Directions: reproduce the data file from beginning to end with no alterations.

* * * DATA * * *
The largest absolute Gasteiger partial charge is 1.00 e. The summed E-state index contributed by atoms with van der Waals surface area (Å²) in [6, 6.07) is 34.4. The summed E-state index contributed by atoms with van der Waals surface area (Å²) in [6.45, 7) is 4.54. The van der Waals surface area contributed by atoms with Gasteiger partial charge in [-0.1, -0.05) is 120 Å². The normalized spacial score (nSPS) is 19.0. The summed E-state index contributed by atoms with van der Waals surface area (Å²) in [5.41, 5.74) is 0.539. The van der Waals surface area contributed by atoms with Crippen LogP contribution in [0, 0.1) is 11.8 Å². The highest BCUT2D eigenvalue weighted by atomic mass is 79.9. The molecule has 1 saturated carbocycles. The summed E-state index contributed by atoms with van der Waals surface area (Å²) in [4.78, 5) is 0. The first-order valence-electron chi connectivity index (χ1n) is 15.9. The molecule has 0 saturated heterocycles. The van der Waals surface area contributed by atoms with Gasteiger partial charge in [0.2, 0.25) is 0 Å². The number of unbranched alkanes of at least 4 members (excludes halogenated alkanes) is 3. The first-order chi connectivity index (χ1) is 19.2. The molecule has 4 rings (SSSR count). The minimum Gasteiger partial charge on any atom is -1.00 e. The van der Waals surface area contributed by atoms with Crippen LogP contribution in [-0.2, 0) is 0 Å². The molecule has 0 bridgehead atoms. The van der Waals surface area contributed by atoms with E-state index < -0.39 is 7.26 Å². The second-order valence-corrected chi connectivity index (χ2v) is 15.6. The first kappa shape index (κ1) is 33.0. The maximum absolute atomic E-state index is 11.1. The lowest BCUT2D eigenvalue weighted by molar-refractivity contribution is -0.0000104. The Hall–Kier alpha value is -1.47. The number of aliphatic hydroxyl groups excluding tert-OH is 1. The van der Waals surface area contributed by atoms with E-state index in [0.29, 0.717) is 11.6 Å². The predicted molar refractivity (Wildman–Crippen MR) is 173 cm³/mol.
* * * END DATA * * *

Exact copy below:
The largest absolute Gasteiger partial charge is 1.00 e. The summed E-state index contributed by atoms with van der Waals surface area (Å²) in [6, 6.07) is 34.4. The summed E-state index contributed by atoms with van der Waals surface area (Å²) in [6.45, 7) is 4.54. The van der Waals surface area contributed by atoms with Gasteiger partial charge in [-0.1, -0.05) is 120 Å². The normalized spacial score (nSPS) is 19.0. The summed E-state index contributed by atoms with van der Waals surface area (Å²) in [5.41, 5.74) is 0.539. The van der Waals surface area contributed by atoms with Crippen LogP contribution in [0, 0.1) is 11.8 Å². The highest BCUT2D eigenvalue weighted by atomic mass is 79.9. The molecule has 1 saturated carbocycles. The summed E-state index contributed by atoms with van der Waals surface area (Å²) in [4.78, 5) is 0. The first-order valence-electron chi connectivity index (χ1n) is 15.9. The molecule has 0 saturated heterocycles. The van der Waals surface area contributed by atoms with Gasteiger partial charge in [0.2, 0.25) is 0 Å². The number of unbranched alkanes of at least 4 members (excludes halogenated alkanes) is 3. The first-order chi connectivity index (χ1) is 19.2. The molecule has 4 rings (SSSR count). The minimum Gasteiger partial charge on any atom is -1.00 e. The van der Waals surface area contributed by atoms with Crippen LogP contribution in [-0.2, 0) is 0 Å². The molecule has 0 bridgehead atoms. The van der Waals surface area contributed by atoms with E-state index < -0.39 is 7.26 Å². The second-order valence-corrected chi connectivity index (χ2v) is 15.6. The first kappa shape index (κ1) is 33.0. The maximum absolute atomic E-state index is 11.1. The lowest BCUT2D eigenvalue weighted by molar-refractivity contribution is -0.0000104. The Hall–Kier alpha value is -1.47. The number of aliphatic hydroxyl groups excluding tert-OH is 1. The van der Waals surface area contributed by atoms with E-state index in [0.29, 0.717) is 11.6 Å². The predicted molar refractivity (Wildman–Crippen MR) is 173 cm³/mol.